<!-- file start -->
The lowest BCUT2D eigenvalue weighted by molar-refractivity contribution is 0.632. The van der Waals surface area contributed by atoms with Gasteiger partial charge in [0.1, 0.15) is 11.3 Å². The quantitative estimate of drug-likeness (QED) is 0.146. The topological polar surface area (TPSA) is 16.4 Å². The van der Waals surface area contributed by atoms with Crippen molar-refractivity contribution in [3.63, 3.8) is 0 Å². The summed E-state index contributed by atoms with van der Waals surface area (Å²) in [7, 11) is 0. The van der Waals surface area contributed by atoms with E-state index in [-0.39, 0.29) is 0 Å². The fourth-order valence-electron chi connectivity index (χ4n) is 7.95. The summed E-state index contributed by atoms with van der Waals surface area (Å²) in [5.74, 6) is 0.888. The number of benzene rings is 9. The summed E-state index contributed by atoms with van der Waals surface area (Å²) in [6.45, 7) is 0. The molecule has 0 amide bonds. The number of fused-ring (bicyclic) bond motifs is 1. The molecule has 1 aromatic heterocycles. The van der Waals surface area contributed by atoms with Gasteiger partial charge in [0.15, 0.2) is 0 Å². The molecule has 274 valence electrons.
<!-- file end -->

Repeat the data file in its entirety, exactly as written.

The lowest BCUT2D eigenvalue weighted by molar-refractivity contribution is 0.632. The van der Waals surface area contributed by atoms with Gasteiger partial charge in [0.1, 0.15) is 11.3 Å². The quantitative estimate of drug-likeness (QED) is 0.146. The topological polar surface area (TPSA) is 16.4 Å². The van der Waals surface area contributed by atoms with Crippen molar-refractivity contribution in [3.63, 3.8) is 0 Å². The summed E-state index contributed by atoms with van der Waals surface area (Å²) in [7, 11) is 0. The van der Waals surface area contributed by atoms with E-state index in [-0.39, 0.29) is 0 Å². The fourth-order valence-electron chi connectivity index (χ4n) is 7.95. The summed E-state index contributed by atoms with van der Waals surface area (Å²) in [5.74, 6) is 0.888. The number of benzene rings is 9. The summed E-state index contributed by atoms with van der Waals surface area (Å²) in [6.45, 7) is 0. The molecule has 0 amide bonds. The number of fused-ring (bicyclic) bond motifs is 1. The molecule has 1 aromatic heterocycles. The van der Waals surface area contributed by atoms with Gasteiger partial charge in [0.15, 0.2) is 0 Å². The molecule has 274 valence electrons.